Workshop: Directing Federal Funds to Your Community
For decades, people in rural communities have suffered from a lack of investment in our communities. This year and last year, we had two historic federal funding programs: The American Rescue Plan (ARP) and Infrastructure and Investment Jobs Act. These will help us get the care we need and rebuild our economy. But for local and state governments to take advantage of this opportunity, rural leaders and organizations will need to help determine how to spend these funds and also help implement programs.
On April 5, RDI-grantee United Today, Stronger Tomorrow led a workshop for RDI grantees and partners. They shared powerful campaigns, nuanced strategic analysis, and ways to use the campaigns to build a base that holds elected officials accountable.
Summarizing some of the key learnings from the workshop, here are a few ideas on how to get started on these projects.
1. American Rescue Plan (ARP) vs. Infrastructure Investment and Jobs Act (ILJA)
2. Not sure where to start with an ARP campaign? Determine the availability of funding at the local, county, or state level. The federal government allocated funds to state, county, and local governments, and each body is in a different stage of planning and implementation. Before you get deep into a campaign, find out how much ARP money has been allocated, how much money has been spent and legally committed, or how much has been planned but not committed. You can view federal allocations on the Treasury website and many states have spending plans documented on the NCSL Dashboard.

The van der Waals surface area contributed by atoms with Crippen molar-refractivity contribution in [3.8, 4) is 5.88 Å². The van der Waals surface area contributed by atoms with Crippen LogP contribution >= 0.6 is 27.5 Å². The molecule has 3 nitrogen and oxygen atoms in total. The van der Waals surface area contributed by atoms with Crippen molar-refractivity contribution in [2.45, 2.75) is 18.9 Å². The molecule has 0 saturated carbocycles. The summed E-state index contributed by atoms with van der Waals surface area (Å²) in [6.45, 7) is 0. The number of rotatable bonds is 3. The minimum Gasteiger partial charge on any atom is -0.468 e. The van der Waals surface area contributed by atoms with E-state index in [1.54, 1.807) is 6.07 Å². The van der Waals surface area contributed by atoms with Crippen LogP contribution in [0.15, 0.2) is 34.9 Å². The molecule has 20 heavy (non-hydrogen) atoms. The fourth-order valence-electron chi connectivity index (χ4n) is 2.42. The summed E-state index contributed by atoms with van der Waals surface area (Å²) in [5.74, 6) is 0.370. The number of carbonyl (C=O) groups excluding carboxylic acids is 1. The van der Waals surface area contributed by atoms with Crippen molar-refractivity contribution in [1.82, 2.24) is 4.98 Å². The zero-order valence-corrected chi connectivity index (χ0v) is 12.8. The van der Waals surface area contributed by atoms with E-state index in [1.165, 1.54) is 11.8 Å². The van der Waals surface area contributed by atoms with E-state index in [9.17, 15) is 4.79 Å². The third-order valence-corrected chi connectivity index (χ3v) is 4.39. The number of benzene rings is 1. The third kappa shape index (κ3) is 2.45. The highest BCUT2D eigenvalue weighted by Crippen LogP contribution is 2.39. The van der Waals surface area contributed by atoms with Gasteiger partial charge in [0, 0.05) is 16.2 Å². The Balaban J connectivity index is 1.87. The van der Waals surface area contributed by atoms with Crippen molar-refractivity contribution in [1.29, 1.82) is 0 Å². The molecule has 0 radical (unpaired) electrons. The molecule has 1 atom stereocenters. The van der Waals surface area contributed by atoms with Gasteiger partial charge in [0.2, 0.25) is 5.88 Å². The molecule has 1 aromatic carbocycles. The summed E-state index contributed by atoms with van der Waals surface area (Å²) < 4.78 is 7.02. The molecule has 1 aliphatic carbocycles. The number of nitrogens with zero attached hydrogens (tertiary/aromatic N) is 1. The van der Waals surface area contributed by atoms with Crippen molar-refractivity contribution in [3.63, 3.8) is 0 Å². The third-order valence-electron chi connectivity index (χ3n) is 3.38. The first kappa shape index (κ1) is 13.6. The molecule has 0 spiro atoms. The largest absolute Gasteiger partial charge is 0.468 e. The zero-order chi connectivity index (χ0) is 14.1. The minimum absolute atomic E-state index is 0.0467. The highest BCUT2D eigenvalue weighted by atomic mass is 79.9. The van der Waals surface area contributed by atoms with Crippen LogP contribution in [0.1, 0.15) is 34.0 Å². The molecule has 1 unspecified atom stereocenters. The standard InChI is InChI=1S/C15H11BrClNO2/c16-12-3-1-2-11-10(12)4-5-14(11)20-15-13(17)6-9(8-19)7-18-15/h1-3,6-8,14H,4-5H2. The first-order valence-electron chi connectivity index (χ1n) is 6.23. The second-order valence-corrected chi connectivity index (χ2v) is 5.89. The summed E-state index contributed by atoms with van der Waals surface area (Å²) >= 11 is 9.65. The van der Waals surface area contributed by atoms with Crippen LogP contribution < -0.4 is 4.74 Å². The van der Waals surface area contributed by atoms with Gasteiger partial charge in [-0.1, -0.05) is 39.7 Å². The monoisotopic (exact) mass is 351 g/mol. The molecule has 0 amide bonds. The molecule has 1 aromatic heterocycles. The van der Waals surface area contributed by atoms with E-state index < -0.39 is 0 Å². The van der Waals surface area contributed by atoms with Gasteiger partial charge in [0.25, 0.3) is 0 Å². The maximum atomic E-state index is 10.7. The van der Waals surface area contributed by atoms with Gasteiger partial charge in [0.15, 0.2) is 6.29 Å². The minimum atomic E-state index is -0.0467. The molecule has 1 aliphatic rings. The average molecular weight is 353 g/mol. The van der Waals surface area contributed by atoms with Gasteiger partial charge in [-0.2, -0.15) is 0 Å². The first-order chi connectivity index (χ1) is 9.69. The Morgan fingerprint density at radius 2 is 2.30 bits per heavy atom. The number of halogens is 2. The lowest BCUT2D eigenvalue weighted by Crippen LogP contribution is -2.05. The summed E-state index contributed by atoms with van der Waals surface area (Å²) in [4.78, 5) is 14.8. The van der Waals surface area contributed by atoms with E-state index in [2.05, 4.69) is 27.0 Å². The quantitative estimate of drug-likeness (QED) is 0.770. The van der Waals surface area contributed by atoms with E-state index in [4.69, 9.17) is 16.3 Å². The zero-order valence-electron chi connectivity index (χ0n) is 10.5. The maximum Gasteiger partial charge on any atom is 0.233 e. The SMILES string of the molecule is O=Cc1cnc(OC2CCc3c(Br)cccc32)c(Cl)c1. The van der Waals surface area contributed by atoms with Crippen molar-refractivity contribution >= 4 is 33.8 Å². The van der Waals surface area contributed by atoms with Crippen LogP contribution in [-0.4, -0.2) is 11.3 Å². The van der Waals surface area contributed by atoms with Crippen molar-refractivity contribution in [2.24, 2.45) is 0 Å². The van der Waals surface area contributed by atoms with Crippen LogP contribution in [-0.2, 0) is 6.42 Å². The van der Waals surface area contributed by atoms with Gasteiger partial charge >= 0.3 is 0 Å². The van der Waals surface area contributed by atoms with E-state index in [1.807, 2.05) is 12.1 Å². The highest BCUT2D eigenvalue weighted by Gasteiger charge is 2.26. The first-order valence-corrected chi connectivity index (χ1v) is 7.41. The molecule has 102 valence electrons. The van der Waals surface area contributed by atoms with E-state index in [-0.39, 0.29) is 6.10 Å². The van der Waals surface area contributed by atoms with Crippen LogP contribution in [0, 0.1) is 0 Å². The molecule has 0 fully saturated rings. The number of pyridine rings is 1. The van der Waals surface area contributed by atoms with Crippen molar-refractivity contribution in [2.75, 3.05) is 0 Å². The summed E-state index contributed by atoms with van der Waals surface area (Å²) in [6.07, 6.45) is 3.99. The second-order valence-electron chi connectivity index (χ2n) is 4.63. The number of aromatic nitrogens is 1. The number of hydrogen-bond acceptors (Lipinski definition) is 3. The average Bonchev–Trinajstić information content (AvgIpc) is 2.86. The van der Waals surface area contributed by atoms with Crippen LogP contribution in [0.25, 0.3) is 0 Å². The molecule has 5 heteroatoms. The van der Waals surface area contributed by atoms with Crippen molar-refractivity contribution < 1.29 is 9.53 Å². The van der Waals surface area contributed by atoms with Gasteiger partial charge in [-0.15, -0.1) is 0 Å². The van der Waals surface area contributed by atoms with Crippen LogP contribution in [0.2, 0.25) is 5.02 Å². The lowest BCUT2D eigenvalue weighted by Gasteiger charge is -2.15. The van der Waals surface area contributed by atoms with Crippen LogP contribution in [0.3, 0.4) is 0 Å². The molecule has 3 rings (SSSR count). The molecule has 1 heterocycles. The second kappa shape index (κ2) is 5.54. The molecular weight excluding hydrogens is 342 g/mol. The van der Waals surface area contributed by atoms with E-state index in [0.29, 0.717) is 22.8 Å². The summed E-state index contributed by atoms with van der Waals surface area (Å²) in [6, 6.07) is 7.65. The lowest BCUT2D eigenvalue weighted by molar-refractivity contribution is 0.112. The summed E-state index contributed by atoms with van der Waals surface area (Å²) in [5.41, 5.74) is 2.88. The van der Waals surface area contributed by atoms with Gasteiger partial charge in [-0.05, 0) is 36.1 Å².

3. Not sure where to start with an ILJA campaign? Find out about infrastructure and building projects in the works, and review grant criteria (Building Back Better and NACO Analysis).
4. Consider your campaign options and select the one that fits your goals and local context: Fund a new program, stop a bad proposal, increase transparency and engagement, or improve the implementation of a program.
5. Organize a campaign that builds your base, increases accountability of elected officials, and delivers resources to the people that need them.